The moment has not yet presented itself where a variety of experts will be able to confront themselves in the field. This day will come when all will be ready. As for the “lies seekers”, they will not wait. They need concrete tools in the field, immediately. Discovering a lie using the decryption of gestures is always better than a simple intuition that cannot be validated visually or concretely. This is what “people in the field” have told us.
After years of training, we were flabbergasted to observe that people in investigation and security were only receiving a very small portion of the suspicious gestures description and non-verbal behaviors and that they still do not receive anything else for now. The psychologist and expert in non-verbal, Paul Ekman, explains that half of the training material for police officers and polygraphists in the United-States is either incorrect, false or incomplete
The importance, in percentage, of words in communication
You probably think 20% to 50%? Well, think again! Albert Mehrabian quantified it in 1972.
Mehrabian shows that the word content only represents 7% of communication! Beside words, 38% of communication is imputable to vocal expression (tone, timbre, and intonation of voice) and 55% to non-verbal communication.
He is the first to translate to numbers the importance of non-verbal language compared to that of the words. These numbers are still today a valid reference in the scientific community. In fact, the interest is not so much in the pourcentages than in the statistical reconnaissance of the importance of non-verbal communication within communication.
Thus, 93% of all interpersonal communication is non-verbal, that is of originating from the body, derived from gestures and voice. To discover, decode and understand the non-verbal communication of your interlocuteur, one must refer to the foundation of body language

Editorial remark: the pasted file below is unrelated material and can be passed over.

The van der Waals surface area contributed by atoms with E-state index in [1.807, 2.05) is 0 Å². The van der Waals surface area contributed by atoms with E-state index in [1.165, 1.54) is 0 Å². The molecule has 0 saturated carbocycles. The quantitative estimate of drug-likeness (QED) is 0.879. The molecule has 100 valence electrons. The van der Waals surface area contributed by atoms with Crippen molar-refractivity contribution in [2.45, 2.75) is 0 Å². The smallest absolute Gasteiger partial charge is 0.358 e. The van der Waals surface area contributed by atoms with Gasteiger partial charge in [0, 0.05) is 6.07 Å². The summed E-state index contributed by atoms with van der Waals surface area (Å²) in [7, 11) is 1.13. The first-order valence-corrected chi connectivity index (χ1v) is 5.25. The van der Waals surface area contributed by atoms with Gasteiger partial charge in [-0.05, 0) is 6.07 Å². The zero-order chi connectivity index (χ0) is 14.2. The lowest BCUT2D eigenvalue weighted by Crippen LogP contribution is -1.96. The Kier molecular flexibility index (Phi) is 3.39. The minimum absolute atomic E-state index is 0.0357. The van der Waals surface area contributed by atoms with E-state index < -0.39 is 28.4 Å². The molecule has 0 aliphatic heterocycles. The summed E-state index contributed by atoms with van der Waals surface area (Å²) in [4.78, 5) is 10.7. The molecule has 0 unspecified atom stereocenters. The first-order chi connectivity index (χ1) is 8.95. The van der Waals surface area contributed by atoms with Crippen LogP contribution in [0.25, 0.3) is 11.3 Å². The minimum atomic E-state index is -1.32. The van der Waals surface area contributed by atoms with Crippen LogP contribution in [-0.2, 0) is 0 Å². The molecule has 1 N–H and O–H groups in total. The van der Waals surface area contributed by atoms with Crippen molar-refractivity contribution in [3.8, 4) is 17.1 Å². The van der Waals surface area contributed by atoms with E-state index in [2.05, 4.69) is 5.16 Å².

The example of the teacher that puts us to sleep…
Let us take the example of a university teacher who speaks for an hour and a half about Newton’s theory. The content is very interesting, but there is no variation in the tone ; thus no change in intonation according to the importance of the speech and furthermore, this person does not move at all!
What would be your level of attention? Not very high, right?
The assets of a good communicator
A good communicator uses these three levels of communication. The words, the voice tone/timbre and gestures. By using this communication, he will stimulate his interlocutor threefold:
- With an interesting discourse, the interlocutor will be intellectually stimulated;
- With a tone and timbre of voice that will accentuate the importance of the speech, the interlocutor will need to listen carefully to interpret these variations;
- • With the complete use of his space, where the gestures will visually stimulate the interlocutor who will have their senses whetted.
Strangely, Hitler was an excellent communicator (in his own way). Unfortunately, the three levels of communication revealed aggressivity, but they were all used. His discourse was raw, his tone of voice very aggressive and his gestures, very rigid and jerky.
Christian Martineau and prehension gestures
À titre d’auteur, Christian Martineau a produit un document sur les gestes de préhension.
As an author, Christian Martineau produced a document on prehension gestures.
To access to part of this report,
click here! !